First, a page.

Yes. It was. (Sticks out tongue.)
MuchMusic compilation piece on all the Lollapaloozas that came through the Toronto area, 1991-1996.
12. Lollapalooza 2004 with The Flaming Lips, Sonic Youth, Morrissey, PJ Harvey, Wilco, TV On the Radio, Polyphonic Spree, and more, Ontario Place’s Molson Amphitheatre, Toronto, Ontario, Canada, July 2004
Reason: The tour was cancelled.
Nine years after our last Lolla, and seven years after it officially closed shop, the travelling alterna-festival was set to relaunch in 2004. It was now to be a two-day propostion with a lineup that pretty much left me drooling. MZ and I got tickets to the Toronto show, along with a friend of mine from Alabama who would be visiting up here at that time.
Bizarrely, it was a seated event at the Molson Amphitheatre (all previous Lollapalooza’s I’d attended had been held at open-air, outside-the-city venues, as befitting a festival), although we did manage to get incredible seats when the tickets went on sale. It was all for nought, though, as word soon came through that the whole shebang had been cancelled due to low ticket sales.
A number of reasons were cited as to why this model failed, especially given how strong the roster of artists was. The most likely culprit was that many of the acts skewed towards a slighter older alterna-audience who may have had difficulty taking a couple of days off of work to attend. There was also the factor that a preponderance of dates were booked into seated venues — a festival buzzkill.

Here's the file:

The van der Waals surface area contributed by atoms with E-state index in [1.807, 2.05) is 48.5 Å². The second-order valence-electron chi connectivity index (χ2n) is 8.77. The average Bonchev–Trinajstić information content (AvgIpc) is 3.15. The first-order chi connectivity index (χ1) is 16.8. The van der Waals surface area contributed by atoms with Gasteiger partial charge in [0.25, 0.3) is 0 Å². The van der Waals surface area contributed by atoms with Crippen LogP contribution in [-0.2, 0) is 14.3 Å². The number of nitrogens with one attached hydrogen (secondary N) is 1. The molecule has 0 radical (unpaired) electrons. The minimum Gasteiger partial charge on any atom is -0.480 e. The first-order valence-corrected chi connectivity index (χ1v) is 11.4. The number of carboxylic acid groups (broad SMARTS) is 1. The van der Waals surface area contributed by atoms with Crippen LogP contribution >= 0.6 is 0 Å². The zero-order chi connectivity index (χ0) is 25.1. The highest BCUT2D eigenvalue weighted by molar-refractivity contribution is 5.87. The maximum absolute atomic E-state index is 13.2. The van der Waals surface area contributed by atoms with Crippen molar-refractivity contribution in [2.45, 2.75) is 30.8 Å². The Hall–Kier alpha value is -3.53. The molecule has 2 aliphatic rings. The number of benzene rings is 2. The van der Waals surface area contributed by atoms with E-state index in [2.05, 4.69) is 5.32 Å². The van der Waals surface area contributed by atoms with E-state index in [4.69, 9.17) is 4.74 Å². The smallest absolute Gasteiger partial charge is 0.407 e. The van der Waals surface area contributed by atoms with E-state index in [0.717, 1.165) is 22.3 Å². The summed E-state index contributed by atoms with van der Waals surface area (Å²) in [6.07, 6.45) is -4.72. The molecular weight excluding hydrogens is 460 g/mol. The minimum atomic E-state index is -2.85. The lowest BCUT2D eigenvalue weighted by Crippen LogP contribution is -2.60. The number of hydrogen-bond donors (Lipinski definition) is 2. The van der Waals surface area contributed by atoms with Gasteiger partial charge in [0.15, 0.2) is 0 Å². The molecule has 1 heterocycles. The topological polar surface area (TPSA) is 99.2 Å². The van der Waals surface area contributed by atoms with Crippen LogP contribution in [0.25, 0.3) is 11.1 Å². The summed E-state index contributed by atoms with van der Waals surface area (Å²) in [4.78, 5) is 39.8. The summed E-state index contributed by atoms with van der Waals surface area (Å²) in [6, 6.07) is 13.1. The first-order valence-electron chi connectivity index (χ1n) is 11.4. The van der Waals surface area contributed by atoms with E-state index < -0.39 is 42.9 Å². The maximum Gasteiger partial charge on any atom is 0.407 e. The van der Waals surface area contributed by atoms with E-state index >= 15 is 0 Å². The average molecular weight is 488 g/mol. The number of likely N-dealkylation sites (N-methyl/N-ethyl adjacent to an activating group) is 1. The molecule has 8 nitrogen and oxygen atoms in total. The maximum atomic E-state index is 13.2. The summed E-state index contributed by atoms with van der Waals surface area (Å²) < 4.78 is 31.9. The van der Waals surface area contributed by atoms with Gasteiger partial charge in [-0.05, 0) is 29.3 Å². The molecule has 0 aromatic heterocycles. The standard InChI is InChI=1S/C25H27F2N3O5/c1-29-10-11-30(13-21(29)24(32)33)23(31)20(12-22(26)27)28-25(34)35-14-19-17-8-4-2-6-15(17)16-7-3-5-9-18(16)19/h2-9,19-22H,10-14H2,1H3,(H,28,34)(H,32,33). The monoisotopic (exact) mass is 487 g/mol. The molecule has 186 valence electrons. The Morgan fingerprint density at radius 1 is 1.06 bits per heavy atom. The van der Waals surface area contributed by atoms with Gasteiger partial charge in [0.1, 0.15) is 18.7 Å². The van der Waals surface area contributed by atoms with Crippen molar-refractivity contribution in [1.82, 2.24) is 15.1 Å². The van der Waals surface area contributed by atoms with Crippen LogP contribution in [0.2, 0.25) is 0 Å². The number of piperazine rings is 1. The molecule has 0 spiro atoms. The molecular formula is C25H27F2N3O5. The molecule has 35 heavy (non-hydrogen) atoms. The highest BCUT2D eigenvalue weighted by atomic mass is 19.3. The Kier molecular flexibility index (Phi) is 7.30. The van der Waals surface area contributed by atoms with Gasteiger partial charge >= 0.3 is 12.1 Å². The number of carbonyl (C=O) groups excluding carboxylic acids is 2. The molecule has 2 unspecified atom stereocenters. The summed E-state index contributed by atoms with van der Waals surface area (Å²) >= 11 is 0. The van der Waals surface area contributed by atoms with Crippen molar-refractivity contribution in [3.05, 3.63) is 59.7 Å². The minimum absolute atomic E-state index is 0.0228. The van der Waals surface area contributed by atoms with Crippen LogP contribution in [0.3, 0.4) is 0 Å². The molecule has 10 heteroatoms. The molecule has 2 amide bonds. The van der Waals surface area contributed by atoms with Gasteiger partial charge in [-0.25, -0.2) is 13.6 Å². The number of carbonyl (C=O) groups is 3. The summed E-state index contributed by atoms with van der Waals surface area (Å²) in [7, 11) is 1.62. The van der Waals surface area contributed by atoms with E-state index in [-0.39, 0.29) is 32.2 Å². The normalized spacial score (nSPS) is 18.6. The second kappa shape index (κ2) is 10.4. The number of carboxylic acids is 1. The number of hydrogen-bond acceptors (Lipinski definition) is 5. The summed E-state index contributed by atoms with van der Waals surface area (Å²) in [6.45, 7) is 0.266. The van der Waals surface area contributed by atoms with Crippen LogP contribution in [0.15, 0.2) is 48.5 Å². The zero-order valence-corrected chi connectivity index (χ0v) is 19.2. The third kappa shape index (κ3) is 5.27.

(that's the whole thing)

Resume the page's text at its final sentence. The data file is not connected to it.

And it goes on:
I’ve listed the acts I was most wanting to take in above, and have seen all of them at some other time. The exception would be Morrissey as a solo artist, although I did see The Smiths twice (coming up as nos. 032 and 036).
Fun and hijinks with The Flaming Lips at Coachella, California, 2004.
13. U2 with the Arcade Fire, Scotiabank Place, Ottawa, Ontario, Canada, November 25, 2005
Reason: Couldn’t get tickets.
I’m including this excellent double bill simply because we had 110% focus in attending, but simply could not get tickets. Cublet and I were prepped the morning they went on sale, but despite several hours of my consistently refreshing a few Internet browsers to the site while repeat-dialing on our cell, and Cublet doing the same thing with our land line, we couldn’t secure tickets to this high-demand show. I believe estimates were something in the range of ticket demand being 5x or more what was available. Damn.
I spoke to several who attended, each giving it a huge rave. Damn double damn!
I still have yet to see U2, a group I’ve been following since the release of Boy in 1980, although I did get to see the Arcade Fire two summers ago.
Here is a collage that someone posted on YouTube featuring clips from the show and U2’s time in Ottawa. (Posted by YouTuber the goalissoul4ever)
14. Bonnie Raitt, Feist, Ottawa Bluesfest, Ottawa, Ontario, Canada, Saturday July 8, 2006
Reason: Three acts were performing simultaneously — and a choice had to be made.
Saturday July 8, 2006 made for one frustrating evening. We had to make a choice to attend one of three shows happening simultaneously, each of which I was quite invested in seeing.